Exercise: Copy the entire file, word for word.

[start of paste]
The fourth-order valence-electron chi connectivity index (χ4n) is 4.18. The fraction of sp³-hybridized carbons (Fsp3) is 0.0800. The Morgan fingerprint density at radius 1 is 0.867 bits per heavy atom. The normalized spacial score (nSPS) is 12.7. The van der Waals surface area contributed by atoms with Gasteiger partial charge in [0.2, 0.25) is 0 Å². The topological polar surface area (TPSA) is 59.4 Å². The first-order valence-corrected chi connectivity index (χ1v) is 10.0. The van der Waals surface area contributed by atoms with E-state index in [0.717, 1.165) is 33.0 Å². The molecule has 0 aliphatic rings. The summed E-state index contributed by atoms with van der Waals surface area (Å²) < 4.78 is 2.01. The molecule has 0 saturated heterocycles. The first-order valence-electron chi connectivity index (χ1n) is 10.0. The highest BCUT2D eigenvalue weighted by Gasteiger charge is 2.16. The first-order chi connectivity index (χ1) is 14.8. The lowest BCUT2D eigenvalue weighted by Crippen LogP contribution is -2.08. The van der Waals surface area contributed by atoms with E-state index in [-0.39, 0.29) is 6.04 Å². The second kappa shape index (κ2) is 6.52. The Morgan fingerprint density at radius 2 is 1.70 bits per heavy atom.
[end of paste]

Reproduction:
The fourth-order valence-electron chi connectivity index (χ4n) is 4.18. The fraction of sp³-hybridized carbons (Fsp3) is 0.0800. The Morgan fingerprint density at radius 1 is 0.867 bits per heavy atom. The normalized spacial score (nSPS) is 12.7. The van der Waals surface area contributed by atoms with Gasteiger partial charge in [0.2, 0.25) is 0 Å². The topological polar surface area (TPSA) is 59.4 Å². The first-order valence-corrected chi connectivity index (χ1v) is 10.0. The van der Waals surface area contributed by atoms with E-state index in [0.717, 1.165) is 33.0 Å². The molecule has 0 aliphatic rings. The summed E-state index contributed by atoms with van der Waals surface area (Å²) < 4.78 is 2.01. The molecule has 0 saturated heterocycles. The first-order valence-electron chi connectivity index (χ1n) is 10.0. The highest BCUT2D eigenvalue weighted by Gasteiger charge is 2.16. The first-order chi connectivity index (χ1) is 14.8. The lowest BCUT2D eigenvalue weighted by Crippen LogP contribution is -2.08. The van der Waals surface area contributed by atoms with E-state index in [-0.39, 0.29) is 6.04 Å². The second kappa shape index (κ2) is 6.52. The Morgan fingerprint density at radius 2 is 1.70 bits per heavy atom.